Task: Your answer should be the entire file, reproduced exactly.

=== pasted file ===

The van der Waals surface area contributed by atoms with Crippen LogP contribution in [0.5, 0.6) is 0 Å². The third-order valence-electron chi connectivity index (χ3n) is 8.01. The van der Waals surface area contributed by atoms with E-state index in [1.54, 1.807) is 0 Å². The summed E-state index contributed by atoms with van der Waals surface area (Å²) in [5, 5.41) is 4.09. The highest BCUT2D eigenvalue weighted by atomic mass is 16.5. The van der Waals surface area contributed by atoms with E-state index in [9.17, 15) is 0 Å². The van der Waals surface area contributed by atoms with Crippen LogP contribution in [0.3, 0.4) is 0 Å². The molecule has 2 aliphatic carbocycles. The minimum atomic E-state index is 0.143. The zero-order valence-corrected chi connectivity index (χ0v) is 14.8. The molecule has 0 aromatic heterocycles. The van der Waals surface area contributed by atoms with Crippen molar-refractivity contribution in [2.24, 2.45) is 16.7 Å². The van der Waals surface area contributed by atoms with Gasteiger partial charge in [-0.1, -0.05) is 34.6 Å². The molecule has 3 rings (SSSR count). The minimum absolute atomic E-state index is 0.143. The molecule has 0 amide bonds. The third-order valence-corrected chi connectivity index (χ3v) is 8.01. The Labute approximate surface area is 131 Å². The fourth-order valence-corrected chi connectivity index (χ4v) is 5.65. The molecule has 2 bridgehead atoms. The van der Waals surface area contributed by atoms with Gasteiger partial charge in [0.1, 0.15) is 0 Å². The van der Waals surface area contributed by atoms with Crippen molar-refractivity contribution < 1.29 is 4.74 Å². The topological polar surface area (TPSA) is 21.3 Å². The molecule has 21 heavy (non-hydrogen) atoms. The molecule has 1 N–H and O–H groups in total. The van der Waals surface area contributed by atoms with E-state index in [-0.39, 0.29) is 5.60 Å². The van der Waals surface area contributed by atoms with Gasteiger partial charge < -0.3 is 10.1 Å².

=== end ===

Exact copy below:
The van der Waals surface area contributed by atoms with Crippen LogP contribution in [0.5, 0.6) is 0 Å². The third-order valence-electron chi connectivity index (χ3n) is 8.01. The van der Waals surface area contributed by atoms with E-state index in [1.54, 1.807) is 0 Å². The summed E-state index contributed by atoms with van der Waals surface area (Å²) in [5, 5.41) is 4.09. The highest BCUT2D eigenvalue weighted by atomic mass is 16.5. The van der Waals surface area contributed by atoms with E-state index in [9.17, 15) is 0 Å². The van der Waals surface area contributed by atoms with Crippen LogP contribution in [0.3, 0.4) is 0 Å². The molecule has 2 aliphatic carbocycles. The minimum atomic E-state index is 0.143. The zero-order valence-corrected chi connectivity index (χ0v) is 14.8. The molecule has 0 aromatic heterocycles. The van der Waals surface area contributed by atoms with Crippen molar-refractivity contribution in [2.24, 2.45) is 16.7 Å². The van der Waals surface area contributed by atoms with Gasteiger partial charge in [-0.1, -0.05) is 34.6 Å². The molecule has 3 rings (SSSR count). The minimum absolute atomic E-state index is 0.143. The molecule has 0 amide bonds. The third-order valence-corrected chi connectivity index (χ3v) is 8.01. The Labute approximate surface area is 131 Å². The fourth-order valence-corrected chi connectivity index (χ4v) is 5.65. The molecule has 2 bridgehead atoms. The van der Waals surface area contributed by atoms with Gasteiger partial charge in [0.1, 0.15) is 0 Å². The van der Waals surface area contributed by atoms with Crippen molar-refractivity contribution < 1.29 is 4.74 Å². The topological polar surface area (TPSA) is 21.3 Å². The molecule has 21 heavy (non-hydrogen) atoms. The molecule has 1 N–H and O–H groups in total. The van der Waals surface area contributed by atoms with E-state index in [-0.39, 0.29) is 5.60 Å². The van der Waals surface area contributed by atoms with Gasteiger partial charge < -0.3 is 10.1 Å².